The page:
And Trisme­gistus, the famous and celebrated Philosopher, gives this ac­count of Man, that he consists of two parts, being mortal in respect of his Body, but immortal in respect of his Soul; which is his best and principal part. Pluto not only asserts the immortality of the Souls of Men, but disputes for it, and among other Arguments urges this, “That if it were not so, wicked Men would certainly have the advantage of righteous and good Men, who after they have committed all manner of evils, should suffer none.” But what speak I of Philosophers? The most barbarous Nations in the World constantly believe it. The Turks acknowledge it in their Koran; and though they grossly mistake the nature of Heaven, in fancying it to be a Paradise of sensual Pleasures, as well as the way thither; by their Impostor Muhammad; yet ’tis plain they believe the Soul’s immortality, and that it lives in pain or pleasure after this life.

The very savage and illiterate Indians are so fully persua­ded of the Soul’s Immortality, that Wives cast themselves cheerfully into the Flames to attend the Souls of their Hus­bands; and Subjects, to attend the Souls of their Kings, into the other World.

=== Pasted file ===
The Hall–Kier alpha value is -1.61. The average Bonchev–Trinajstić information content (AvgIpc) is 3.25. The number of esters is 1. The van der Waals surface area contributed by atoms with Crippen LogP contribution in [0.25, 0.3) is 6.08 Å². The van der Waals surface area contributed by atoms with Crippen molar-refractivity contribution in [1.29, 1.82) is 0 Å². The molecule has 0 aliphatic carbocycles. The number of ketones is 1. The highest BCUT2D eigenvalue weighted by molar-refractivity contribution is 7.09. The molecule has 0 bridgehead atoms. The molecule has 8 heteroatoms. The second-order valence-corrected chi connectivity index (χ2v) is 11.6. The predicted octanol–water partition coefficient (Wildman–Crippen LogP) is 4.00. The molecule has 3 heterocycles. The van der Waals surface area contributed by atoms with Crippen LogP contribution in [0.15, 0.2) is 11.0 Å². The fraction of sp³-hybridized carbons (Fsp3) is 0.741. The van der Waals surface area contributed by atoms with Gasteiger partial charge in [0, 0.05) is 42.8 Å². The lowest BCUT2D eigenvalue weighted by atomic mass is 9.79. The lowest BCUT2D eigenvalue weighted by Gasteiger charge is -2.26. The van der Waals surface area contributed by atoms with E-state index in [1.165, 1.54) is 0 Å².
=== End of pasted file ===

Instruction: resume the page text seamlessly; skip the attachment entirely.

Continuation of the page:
Two things are objected against this Argument.

Objection. 1.

I. That some particular persons have denied this Do­ctrine, as Epicurus, &c. and by Argument maintained the contrary.


To which I answer, That though they have done so, yet (1.) this no way shakes the Argument from the con­sent of Nations, because some few persons have denied it: we truly say the Earth is Spherical, though there be many Hills and Risings in it. If Democritus put out his own eyes, must we therefore say all the World is blind?